Website analysis in an EFL context: content comprehension, perceptions on web usability and awareness of reading strategies

Stephen James Crabbe, Debopriyo Roy

Research output: Contribution to journalArticlepeer-review


Website analysis is an interdisciplinary field of inquiry that focuses on both digital literacy and language competence (Brugger, 2009). Website analysis in an EFL learning context has the potential to facilitate logical thinking and in the process develop functional language proficiency. This study reported on an English language website ( analysis experiment carried out for three weeks as an in-class and homework activity in a third year (junior) level English as a Foreign Language (EFL) course at a Japanese technical university. The purpose was to explore EFL learners’ ability to analyze an English language website and produce concrete design responses in English. During the first week of the analysis (involving sixteen students selected due to performing the best during earlier in-class website analysis activities on the course), participants produced their own responses to eight open-ended design questions about the website. The second week of the analysis (involving all 59 students on the course) tested the students’ ability to search for information from the website, and recorded their impressions about the website design based on standard usability questionnaires (CSUQ, QUIS, and MPRC). The third week of the analysis had the 59 students self-report on their use of meta-cognitive reading strategies (MARSI 1.0 Questionnaire) during the website analysis. The results of the questionnaires showed that, overall, the EFL students had a basic understanding of major design questions related to information organization, screen interface design, audience, technology used, etc. However, there was statistically significant variability between responses in different groups (comprehensive evaluation, webpage design, terminology and website information and website capabilities) and the respondents were not unanimous in their impressions about the website. The result of the student self-reports on metacognitive reading strategies showed wide acceptability and use of problem-solving strategies.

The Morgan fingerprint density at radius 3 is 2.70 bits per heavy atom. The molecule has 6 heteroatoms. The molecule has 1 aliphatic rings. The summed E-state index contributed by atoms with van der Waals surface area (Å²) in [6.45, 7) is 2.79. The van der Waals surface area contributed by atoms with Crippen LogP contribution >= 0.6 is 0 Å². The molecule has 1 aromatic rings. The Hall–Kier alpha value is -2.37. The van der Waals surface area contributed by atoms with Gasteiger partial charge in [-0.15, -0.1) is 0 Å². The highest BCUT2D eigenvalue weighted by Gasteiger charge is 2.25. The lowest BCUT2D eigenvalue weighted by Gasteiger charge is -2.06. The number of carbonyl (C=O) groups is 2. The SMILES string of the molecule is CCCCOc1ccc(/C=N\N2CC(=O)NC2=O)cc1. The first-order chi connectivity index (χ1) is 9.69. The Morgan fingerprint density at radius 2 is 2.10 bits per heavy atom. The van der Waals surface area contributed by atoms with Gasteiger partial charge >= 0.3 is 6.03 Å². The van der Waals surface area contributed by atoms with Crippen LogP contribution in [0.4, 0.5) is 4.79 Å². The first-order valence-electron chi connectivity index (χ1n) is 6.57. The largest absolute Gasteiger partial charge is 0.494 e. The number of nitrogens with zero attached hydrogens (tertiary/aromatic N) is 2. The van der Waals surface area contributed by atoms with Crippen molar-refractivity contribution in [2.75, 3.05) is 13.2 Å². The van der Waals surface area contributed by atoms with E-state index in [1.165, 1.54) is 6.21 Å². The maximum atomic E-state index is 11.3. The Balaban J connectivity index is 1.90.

Original languageEnglish
Pages (from-to)131-155
Number of pages25
Issue number2
Publication statusPublished - 19 May 2014


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